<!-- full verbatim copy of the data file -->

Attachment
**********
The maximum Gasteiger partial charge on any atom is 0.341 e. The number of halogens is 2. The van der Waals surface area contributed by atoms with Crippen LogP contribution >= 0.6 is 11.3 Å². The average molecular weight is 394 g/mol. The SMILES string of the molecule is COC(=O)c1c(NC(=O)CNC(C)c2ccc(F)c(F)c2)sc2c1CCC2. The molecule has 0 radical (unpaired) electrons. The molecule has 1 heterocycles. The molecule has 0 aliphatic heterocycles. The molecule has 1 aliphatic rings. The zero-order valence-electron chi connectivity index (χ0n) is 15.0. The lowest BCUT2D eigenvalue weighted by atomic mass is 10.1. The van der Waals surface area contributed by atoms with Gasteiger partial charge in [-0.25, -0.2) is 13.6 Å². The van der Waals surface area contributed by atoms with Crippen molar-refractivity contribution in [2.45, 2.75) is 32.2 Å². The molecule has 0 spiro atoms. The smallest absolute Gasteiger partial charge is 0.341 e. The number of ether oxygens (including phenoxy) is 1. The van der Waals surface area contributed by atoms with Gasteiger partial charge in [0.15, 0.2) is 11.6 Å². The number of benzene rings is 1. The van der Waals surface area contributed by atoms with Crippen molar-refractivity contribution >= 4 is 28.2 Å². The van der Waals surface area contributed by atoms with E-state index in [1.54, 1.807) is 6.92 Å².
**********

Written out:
The maximum Gasteiger partial charge on any atom is 0.341 e. The number of halogens is 2. The van der Waals surface area contributed by atoms with Crippen LogP contribution >= 0.6 is 11.3 Å². The average molecular weight is 394 g/mol. The SMILES string of the molecule is COC(=O)c1c(NC(=O)CNC(C)c2ccc(F)c(F)c2)sc2c1CCC2. The molecule has 0 radical (unpaired) electrons. The molecule has 1 heterocycles. The molecule has 0 aliphatic heterocycles. The molecule has 1 aliphatic rings. The zero-order valence-electron chi connectivity index (χ0n) is 15.0. The lowest BCUT2D eigenvalue weighted by atomic mass is 10.1. The van der Waals surface area contributed by atoms with Gasteiger partial charge in [-0.25, -0.2) is 13.6 Å². The van der Waals surface area contributed by atoms with Crippen molar-refractivity contribution in [2.45, 2.75) is 32.2 Å². The molecule has 0 spiro atoms. The smallest absolute Gasteiger partial charge is 0.341 e. The number of ether oxygens (including phenoxy) is 1. The van der Waals surface area contributed by atoms with Gasteiger partial charge in [0.15, 0.2) is 11.6 Å². The number of benzene rings is 1. The van der Waals surface area contributed by atoms with Crippen molar-refractivity contribution >= 4 is 28.2 Å². The van der Waals surface area contributed by atoms with E-state index in [1.54, 1.807) is 6.92 Å².